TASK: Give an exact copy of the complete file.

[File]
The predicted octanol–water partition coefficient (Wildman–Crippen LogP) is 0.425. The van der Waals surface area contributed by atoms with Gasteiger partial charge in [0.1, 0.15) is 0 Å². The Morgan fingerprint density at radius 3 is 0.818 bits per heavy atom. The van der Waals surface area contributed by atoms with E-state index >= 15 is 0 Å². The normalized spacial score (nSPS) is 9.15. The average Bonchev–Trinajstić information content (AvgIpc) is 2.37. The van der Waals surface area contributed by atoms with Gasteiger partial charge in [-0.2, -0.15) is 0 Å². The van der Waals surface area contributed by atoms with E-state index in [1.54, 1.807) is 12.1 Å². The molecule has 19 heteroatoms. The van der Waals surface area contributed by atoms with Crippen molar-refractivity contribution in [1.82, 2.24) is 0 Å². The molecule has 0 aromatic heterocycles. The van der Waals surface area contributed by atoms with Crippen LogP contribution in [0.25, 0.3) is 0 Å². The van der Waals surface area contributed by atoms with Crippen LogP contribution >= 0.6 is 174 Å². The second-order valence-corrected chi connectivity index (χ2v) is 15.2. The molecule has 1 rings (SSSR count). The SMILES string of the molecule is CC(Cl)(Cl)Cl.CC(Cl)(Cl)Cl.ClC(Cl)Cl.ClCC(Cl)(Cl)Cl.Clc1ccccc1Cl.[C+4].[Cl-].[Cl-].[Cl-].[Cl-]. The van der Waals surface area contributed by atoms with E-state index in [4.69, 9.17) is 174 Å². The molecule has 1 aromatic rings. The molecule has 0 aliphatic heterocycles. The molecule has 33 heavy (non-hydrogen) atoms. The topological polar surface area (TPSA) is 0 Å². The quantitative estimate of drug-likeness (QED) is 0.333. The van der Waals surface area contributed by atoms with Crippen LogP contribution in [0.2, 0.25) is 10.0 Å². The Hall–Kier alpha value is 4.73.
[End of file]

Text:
The predicted octanol–water partition coefficient (Wildman–Crippen LogP) is 0.425. The van der Waals surface area contributed by atoms with Gasteiger partial charge in [0.1, 0.15) is 0 Å². The Morgan fingerprint density at radius 3 is 0.818 bits per heavy atom. The van der Waals surface area contributed by atoms with E-state index >= 15 is 0 Å². The normalized spacial score (nSPS) is 9.15. The average Bonchev–Trinajstić information content (AvgIpc) is 2.37. The van der Waals surface area contributed by atoms with Gasteiger partial charge in [-0.2, -0.15) is 0 Å². The van der Waals surface area contributed by atoms with E-state index in [1.54, 1.807) is 12.1 Å². The molecule has 19 heteroatoms. The van der Waals surface area contributed by atoms with Crippen molar-refractivity contribution in [1.82, 2.24) is 0 Å². The molecule has 0 aromatic heterocycles. The van der Waals surface area contributed by atoms with Crippen LogP contribution in [0.25, 0.3) is 0 Å². The van der Waals surface area contributed by atoms with Crippen LogP contribution >= 0.6 is 174 Å². The second-order valence-corrected chi connectivity index (χ2v) is 15.2. The molecule has 1 rings (SSSR count). The SMILES string of the molecule is CC(Cl)(Cl)Cl.CC(Cl)(Cl)Cl.ClC(Cl)Cl.ClCC(Cl)(Cl)Cl.Clc1ccccc1Cl.[C+4].[Cl-].[Cl-].[Cl-].[Cl-]. The van der Waals surface area contributed by atoms with E-state index in [4.69, 9.17) is 174 Å². The molecule has 1 aromatic rings. The molecule has 0 aliphatic heterocycles. The molecule has 33 heavy (non-hydrogen) atoms. The topological polar surface area (TPSA) is 0 Å². The quantitative estimate of drug-likeness (QED) is 0.333. The van der Waals surface area contributed by atoms with Crippen LogP contribution in [0.2, 0.25) is 10.0 Å². The Hall–Kier alpha value is 4.73.